Self Expression Magazine

Almost Face To Face, Stephen House At Butterfly Club, Review

Posted on the 10 May 2018 by Lee Bemrose @LeeBemrose
Almost Face To Face, Stephen House At Butterfly Club, Review
Almost Face To Face
Reviewed by Lee Bemrose
It's difficult to determine who the real star is in this piece; the exquisite writing, or the equally perfect performance. That both are the work of the same person... truly impressive stuff.
Almost Face To Face is a one hour dramatic monolog – just one raw man on a bare stage - by master of the form Stephen House. It recounts his stories of his time in Dublin, living with an overweight prostitute/landlord. Don't be mistaken, these are stories of fringe-dwellers, the truly down and out, the broken ones we see on the periphery of our comfortable lives. Prostitution, drug addiction, alcoholism, sex with strangers... it's all here, and it all feels so very, unflinchingly real.
Using the word exquisite when dealing with such subject matter might seem odd, but the writing of these gritty stories is absolutely exquisite. At times the monologues actually morph into poetry, a form I suspect Stephen House enjoys quite a lot. There is tenderness at times in the words, sometimes sadness, often anger.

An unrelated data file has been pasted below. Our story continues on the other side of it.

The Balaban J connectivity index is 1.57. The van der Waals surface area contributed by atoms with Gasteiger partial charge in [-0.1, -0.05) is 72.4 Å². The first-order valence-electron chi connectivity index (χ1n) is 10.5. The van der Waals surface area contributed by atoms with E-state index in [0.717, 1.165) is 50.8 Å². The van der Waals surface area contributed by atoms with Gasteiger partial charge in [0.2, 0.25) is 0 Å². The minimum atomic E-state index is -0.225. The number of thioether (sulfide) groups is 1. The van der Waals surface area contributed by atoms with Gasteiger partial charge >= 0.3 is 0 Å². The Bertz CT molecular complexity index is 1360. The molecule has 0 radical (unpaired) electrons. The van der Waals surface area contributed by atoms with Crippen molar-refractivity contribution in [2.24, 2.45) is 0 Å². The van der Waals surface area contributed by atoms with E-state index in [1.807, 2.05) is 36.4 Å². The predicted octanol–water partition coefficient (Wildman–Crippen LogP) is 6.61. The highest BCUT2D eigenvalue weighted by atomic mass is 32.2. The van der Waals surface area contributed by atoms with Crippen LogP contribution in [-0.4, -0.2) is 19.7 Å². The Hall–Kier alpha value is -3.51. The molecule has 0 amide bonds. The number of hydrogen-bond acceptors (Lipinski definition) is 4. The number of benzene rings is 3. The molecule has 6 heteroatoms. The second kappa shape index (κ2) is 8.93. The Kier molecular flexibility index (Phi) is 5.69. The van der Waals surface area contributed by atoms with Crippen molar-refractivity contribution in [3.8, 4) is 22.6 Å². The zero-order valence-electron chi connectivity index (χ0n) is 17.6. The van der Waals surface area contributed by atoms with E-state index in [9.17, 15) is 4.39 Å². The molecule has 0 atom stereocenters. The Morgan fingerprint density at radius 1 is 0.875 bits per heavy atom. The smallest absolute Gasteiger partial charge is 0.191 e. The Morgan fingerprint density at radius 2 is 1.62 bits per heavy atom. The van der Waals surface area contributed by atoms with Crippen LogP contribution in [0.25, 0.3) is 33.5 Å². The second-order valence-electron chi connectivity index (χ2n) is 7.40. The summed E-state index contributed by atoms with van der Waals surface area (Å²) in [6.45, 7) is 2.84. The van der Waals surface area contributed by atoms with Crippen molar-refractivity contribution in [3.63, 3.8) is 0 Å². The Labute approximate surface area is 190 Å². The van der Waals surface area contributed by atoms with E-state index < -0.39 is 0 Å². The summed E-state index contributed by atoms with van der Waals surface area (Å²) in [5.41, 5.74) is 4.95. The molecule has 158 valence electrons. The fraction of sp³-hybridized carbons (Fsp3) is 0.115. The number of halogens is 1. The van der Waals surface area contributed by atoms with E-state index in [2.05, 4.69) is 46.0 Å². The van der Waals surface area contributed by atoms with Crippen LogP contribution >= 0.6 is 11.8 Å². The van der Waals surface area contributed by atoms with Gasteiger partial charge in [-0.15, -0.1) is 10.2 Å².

And the delivery is equally well-executed. As a performer, Mr House has an impressive range. He can be a gentle soul, a weary soul, a broken soul and an angry soul all in a very short time. Sometimes as he prowls the tiny stage at The Butterfly club, so real is his passion that you may find yourself in goosebumps.
There is an authenticity to Stephen's work that makes them important works we should pay attention to. In a review of another of his pieces (Appalling Behaviour, which is referenced in this piece), I think I said he gives a voice to those fringe dwellers we never really interact with. The fact that he has lived much of his material and is so eloquently able to share such gritty stories with us – and indeed that he is so willing to do so – is theatrically and personally impressive. If you're open to this kind of thing, you'll find yourself in a gentle state of awe, and you'll probably feel a sense of gratitude.
Not all is gutter and grime. There is actually much humour, in these stories of these broken humans. There are a few chuckle-out-loud moments, but there are many other moments where something is so tragically fucked up and kind of funny that rather than laugh, your heart melts. It's so funny, you'll think, but so fucking sad.
If you get out of your comfortable home for just one performance this week, make it this one. I promise, you will feel enriched.
At The Butterfly Club until 12th May 2018. Touring to other capitals afterwards.


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